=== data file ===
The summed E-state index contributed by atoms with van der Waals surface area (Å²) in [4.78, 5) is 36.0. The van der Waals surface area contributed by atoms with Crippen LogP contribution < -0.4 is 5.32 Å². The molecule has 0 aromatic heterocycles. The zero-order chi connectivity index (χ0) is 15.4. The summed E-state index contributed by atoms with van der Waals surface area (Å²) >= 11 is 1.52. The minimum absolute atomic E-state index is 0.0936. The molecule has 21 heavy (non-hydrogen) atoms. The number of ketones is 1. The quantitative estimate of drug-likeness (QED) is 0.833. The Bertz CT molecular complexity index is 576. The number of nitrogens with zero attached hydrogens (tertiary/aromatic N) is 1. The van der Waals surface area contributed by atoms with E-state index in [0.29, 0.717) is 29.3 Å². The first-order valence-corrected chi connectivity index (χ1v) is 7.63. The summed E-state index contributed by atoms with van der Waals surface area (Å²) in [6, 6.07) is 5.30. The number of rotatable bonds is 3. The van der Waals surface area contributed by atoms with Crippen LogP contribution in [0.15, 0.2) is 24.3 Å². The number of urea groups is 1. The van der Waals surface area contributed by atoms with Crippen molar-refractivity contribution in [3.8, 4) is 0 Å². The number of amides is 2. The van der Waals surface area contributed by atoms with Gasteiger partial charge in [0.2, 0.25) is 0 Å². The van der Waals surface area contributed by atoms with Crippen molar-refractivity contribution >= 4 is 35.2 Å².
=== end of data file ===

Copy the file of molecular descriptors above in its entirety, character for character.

The summed E-state index contributed by atoms with van der Waals surface area (Å²) in [4.78, 5) is 36.0. The van der Waals surface area contributed by atoms with Crippen LogP contribution < -0.4 is 5.32 Å². The molecule has 0 aromatic heterocycles. The zero-order chi connectivity index (χ0) is 15.4. The summed E-state index contributed by atoms with van der Waals surface area (Å²) >= 11 is 1.52. The minimum absolute atomic E-state index is 0.0936. The molecule has 21 heavy (non-hydrogen) atoms. The number of ketones is 1. The quantitative estimate of drug-likeness (QED) is 0.833. The Bertz CT molecular complexity index is 576. The number of nitrogens with zero attached hydrogens (tertiary/aromatic N) is 1. The van der Waals surface area contributed by atoms with E-state index in [0.29, 0.717) is 29.3 Å². The first-order valence-corrected chi connectivity index (χ1v) is 7.63. The summed E-state index contributed by atoms with van der Waals surface area (Å²) in [6, 6.07) is 5.30. The number of rotatable bonds is 3. The van der Waals surface area contributed by atoms with Crippen LogP contribution in [0.15, 0.2) is 24.3 Å². The number of urea groups is 1. The van der Waals surface area contributed by atoms with Crippen molar-refractivity contribution in [3.8, 4) is 0 Å². The number of amides is 2. The van der Waals surface area contributed by atoms with Gasteiger partial charge in [0.2, 0.25) is 0 Å². The van der Waals surface area contributed by atoms with Crippen molar-refractivity contribution >= 4 is 35.2 Å².